Can Josh Gordon be trusted?
That’s always been the question for one of the most talented athletes to ever play for the Browns. It’s particularly pertinent now.
Gordon is set to be activated later this week and play in a regular-season game for the first time in nearly three years Sunday in Los Angeles against the Chargers.
On Tuesday, SI.com posted a story in which Gordon further detailed his drug use and opened up about a life of crime in high school and at Baylor University.
“If I was going to be a thug or a gangster,” Gordon said, “I was going to be the best gangster out there.”
Reporter Ben Baskin also chronicled the motivation for Gordon to tell his troubling tales — the need for money after being on unpaid suspension for so long — the sketchy influence of business manager Michael Johnson and lies that needed to be corrected after the initial interview.
That’s the backdrop as Gordon has three practices left to get as comfortable as possible to retake the field.
Commissioner Roger Goodell granted his request for reinstatement Nov. 1. Coach Hue Jackson, Gordon and teammates insist he’s in a “good place” and doing all the right things.
It’s impossible to know if that’s true. Or how long it will last.
The details he provided Sports Illustrated only cast more doubt upon a return that was always an iffy proposition.
That didn’t stop the Browns, from owners Jimmy and Dee Haslam to head of football operations Sashi Brown to Jackson to the players, from welcoming back Gordon despite the history of lies and letdowns. The reason is simple: Desperation.
The Browns are 0-11 this season and 1-26 since Brown was put in charge and Jackson hired. Everyone’s job is on the line, and a sign of real progress — like a win or two — in the final five games could impact the Haslams’ decisions after the season.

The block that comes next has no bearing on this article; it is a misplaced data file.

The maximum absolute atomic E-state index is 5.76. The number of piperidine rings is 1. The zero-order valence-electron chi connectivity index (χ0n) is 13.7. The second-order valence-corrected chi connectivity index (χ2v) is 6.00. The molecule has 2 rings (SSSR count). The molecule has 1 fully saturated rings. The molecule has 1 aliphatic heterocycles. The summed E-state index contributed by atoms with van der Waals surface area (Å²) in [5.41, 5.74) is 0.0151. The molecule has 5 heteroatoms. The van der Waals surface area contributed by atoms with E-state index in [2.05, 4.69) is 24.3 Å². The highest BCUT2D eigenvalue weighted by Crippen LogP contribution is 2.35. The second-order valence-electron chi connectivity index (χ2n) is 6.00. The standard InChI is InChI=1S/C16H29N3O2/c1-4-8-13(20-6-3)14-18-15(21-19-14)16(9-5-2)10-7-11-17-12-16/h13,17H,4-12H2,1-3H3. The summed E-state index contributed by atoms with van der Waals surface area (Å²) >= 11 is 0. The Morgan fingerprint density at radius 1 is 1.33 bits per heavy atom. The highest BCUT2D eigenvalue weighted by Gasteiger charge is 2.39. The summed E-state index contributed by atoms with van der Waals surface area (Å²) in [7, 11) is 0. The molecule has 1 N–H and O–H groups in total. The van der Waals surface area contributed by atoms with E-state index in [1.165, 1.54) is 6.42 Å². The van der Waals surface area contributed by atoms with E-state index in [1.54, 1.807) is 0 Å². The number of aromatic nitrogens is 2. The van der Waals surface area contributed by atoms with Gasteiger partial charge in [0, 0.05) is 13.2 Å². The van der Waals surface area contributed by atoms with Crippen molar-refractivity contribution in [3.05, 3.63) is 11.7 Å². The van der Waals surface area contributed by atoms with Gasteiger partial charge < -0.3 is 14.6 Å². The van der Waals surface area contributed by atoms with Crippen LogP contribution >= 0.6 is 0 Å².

Gordon immediately becomes one of the team’s best players, perhaps its best. The chances of victory are enhanced significantly with him at receiver.
Talent goes a long way in the NFL. It forgives a lot of sins and justifies second chance after second chance.
It doesn’t earn trust.
Gordon should be commended for trying to turn around his life. Whether it’s driven by the need for money, the realization his career could’ve been over or the paternity suit that gave him a daughter, if he’s sincere about his attempt to beat a decade-plus of addiction, more power to him and the best of luck.
But trusting Gordon comes with immense risk. And not just because he’s an admitted addict. He’s shown over and over he’ll make bad decisions.
The latest questionable one is aligning himself with Johnson, who was involved in the recruiting scandal at the University of North Carolina and is serving 12 months of probation as part of a plea deal in that case, according to Sports Illustrated.
That pales in comparison to the complete lack of judgment in his younger days.
He told SI he never “maliciously” shot anyone but often had to fire a gun to get out of dangerous situations. He sold drugs at his high school, made money by using counterfeit bills, was arrested for felony credit card theft when he was 17 and spent 35 days in jail.
As a sophomore at Baylor he said he would receive up to 6 pounds of marijuana in the mail every week and sell it across Texas, making $10,000 in profit a month. He was suspended from the football teams at Baylor and Utah but applied for the NFL’s supplemental draft in 2012.
“I figured, I’ll find out if I have what it takes to play in the NFL,” Gordon says. “Give that s— a shot.”
After repeatedly telling SI he had quit smoking marijuana for his first two NFL seasons, three weeks later he told GQ Magazine he smoked and drank before every game of his career. He explained the lie to SI as “protecting the content, protecting the narrative.”
Gordon has been to rehab at least twice since he left the Browns last year, including a lengthy stay this summer. He insists he’s finally “mentally at peace.”
The final five games will be a great test to see if Gordon can handle everything that comes with life in the NFL, especially so soon after leaving rehab. That’s only the beginning.
The Browns will control the rights to Gordon after the season — he’s not scheduled to become a restricted free agent until after 2018 — and will have to decide if he’s worth the risk.
Just as his awesome talent gives the Browns and their fans reason to hope, the stories of his past provide extra reason for doubt.
A quarterback needs to trust his receivers to give their all and be in the right spot. A coach needs to trust his players to be accountable. An organization needs to trust its greatest assets will be available.
Can Josh Gordon be trusted?
No one knows.